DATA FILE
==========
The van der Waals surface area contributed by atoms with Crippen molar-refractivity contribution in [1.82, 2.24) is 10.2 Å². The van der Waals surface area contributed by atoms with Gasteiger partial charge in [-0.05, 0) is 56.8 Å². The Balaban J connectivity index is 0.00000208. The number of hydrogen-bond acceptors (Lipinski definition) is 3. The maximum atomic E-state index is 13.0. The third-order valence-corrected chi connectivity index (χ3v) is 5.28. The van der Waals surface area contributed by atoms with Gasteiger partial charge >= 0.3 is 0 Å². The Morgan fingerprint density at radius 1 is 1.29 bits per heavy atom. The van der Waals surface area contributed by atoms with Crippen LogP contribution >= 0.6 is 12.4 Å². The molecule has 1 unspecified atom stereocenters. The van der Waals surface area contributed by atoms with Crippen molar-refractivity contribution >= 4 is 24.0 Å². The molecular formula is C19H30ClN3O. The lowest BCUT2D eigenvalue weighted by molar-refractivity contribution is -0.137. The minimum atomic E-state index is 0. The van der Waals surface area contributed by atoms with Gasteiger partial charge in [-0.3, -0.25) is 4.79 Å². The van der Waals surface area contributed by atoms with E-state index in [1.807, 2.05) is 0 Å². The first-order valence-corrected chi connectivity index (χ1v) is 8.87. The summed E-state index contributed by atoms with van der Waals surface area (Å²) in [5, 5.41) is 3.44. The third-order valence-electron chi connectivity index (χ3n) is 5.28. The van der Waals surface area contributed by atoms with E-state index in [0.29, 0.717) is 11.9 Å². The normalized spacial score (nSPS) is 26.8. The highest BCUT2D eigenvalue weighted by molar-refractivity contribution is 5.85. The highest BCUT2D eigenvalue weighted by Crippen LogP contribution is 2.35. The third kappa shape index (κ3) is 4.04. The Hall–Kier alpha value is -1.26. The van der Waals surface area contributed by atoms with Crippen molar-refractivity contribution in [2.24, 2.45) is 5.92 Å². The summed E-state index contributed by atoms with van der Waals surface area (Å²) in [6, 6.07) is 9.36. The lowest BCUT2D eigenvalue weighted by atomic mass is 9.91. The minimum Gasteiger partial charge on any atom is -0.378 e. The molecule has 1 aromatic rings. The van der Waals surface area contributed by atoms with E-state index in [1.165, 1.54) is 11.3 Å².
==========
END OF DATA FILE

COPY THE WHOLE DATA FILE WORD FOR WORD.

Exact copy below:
The van der Waals surface area contributed by atoms with Crippen molar-refractivity contribution in [1.82, 2.24) is 10.2 Å². The van der Waals surface area contributed by atoms with Gasteiger partial charge in [-0.05, 0) is 56.8 Å². The Balaban J connectivity index is 0.00000208. The number of hydrogen-bond acceptors (Lipinski definition) is 3. The maximum atomic E-state index is 13.0. The third-order valence-corrected chi connectivity index (χ3v) is 5.28. The van der Waals surface area contributed by atoms with Gasteiger partial charge >= 0.3 is 0 Å². The Morgan fingerprint density at radius 1 is 1.29 bits per heavy atom. The van der Waals surface area contributed by atoms with Crippen LogP contribution >= 0.6 is 12.4 Å². The molecule has 1 unspecified atom stereocenters. The van der Waals surface area contributed by atoms with Crippen molar-refractivity contribution >= 4 is 24.0 Å². The molecular formula is C19H30ClN3O. The lowest BCUT2D eigenvalue weighted by molar-refractivity contribution is -0.137. The minimum atomic E-state index is 0. The van der Waals surface area contributed by atoms with Gasteiger partial charge in [-0.3, -0.25) is 4.79 Å². The van der Waals surface area contributed by atoms with E-state index in [1.807, 2.05) is 0 Å². The first-order valence-corrected chi connectivity index (χ1v) is 8.87. The summed E-state index contributed by atoms with van der Waals surface area (Å²) in [5, 5.41) is 3.44. The third-order valence-electron chi connectivity index (χ3n) is 5.28. The van der Waals surface area contributed by atoms with E-state index in [0.29, 0.717) is 11.9 Å². The normalized spacial score (nSPS) is 26.8. The highest BCUT2D eigenvalue weighted by molar-refractivity contribution is 5.85. The highest BCUT2D eigenvalue weighted by Crippen LogP contribution is 2.35. The third kappa shape index (κ3) is 4.04. The Hall–Kier alpha value is -1.26. The van der Waals surface area contributed by atoms with Crippen molar-refractivity contribution in [2.24, 2.45) is 5.92 Å². The summed E-state index contributed by atoms with van der Waals surface area (Å²) in [6, 6.07) is 9.36. The lowest BCUT2D eigenvalue weighted by atomic mass is 9.91. The minimum Gasteiger partial charge on any atom is -0.378 e. The molecule has 1 aromatic rings. The van der Waals surface area contributed by atoms with E-state index in [1.165, 1.54) is 11.3 Å².